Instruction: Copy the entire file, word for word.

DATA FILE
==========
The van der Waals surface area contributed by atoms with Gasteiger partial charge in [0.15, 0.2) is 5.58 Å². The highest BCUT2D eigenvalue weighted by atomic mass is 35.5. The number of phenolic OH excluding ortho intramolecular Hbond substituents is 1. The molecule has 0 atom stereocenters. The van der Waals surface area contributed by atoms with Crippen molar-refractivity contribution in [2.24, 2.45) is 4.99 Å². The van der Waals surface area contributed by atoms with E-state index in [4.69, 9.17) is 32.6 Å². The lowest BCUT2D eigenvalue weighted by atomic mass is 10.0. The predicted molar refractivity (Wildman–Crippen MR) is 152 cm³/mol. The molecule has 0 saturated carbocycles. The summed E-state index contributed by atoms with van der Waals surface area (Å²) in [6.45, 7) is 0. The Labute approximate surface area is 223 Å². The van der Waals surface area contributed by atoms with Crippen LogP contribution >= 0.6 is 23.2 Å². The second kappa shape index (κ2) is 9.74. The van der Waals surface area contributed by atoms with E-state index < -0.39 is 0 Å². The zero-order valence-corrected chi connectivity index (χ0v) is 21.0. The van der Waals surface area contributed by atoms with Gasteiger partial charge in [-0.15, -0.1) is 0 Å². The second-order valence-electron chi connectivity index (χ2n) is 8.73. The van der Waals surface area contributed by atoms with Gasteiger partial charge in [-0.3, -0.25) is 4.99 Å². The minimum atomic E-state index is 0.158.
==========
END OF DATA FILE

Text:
The van der Waals surface area contributed by atoms with Gasteiger partial charge in [0.15, 0.2) is 5.58 Å². The highest BCUT2D eigenvalue weighted by atomic mass is 35.5. The number of phenolic OH excluding ortho intramolecular Hbond substituents is 1. The molecule has 0 atom stereocenters. The van der Waals surface area contributed by atoms with Crippen molar-refractivity contribution in [2.24, 2.45) is 4.99 Å². The van der Waals surface area contributed by atoms with E-state index in [4.69, 9.17) is 32.6 Å². The lowest BCUT2D eigenvalue weighted by atomic mass is 10.0. The predicted molar refractivity (Wildman–Crippen MR) is 152 cm³/mol. The molecule has 0 saturated carbocycles. The summed E-state index contributed by atoms with van der Waals surface area (Å²) in [6.45, 7) is 0. The Labute approximate surface area is 223 Å². The van der Waals surface area contributed by atoms with Crippen LogP contribution >= 0.6 is 23.2 Å². The second kappa shape index (κ2) is 9.74. The van der Waals surface area contributed by atoms with E-state index < -0.39 is 0 Å². The zero-order valence-corrected chi connectivity index (χ0v) is 21.0. The van der Waals surface area contributed by atoms with Gasteiger partial charge in [-0.15, -0.1) is 0 Å². The second-order valence-electron chi connectivity index (χ2n) is 8.73. The van der Waals surface area contributed by atoms with Gasteiger partial charge in [-0.3, -0.25) is 4.99 Å². The minimum atomic E-state index is 0.158.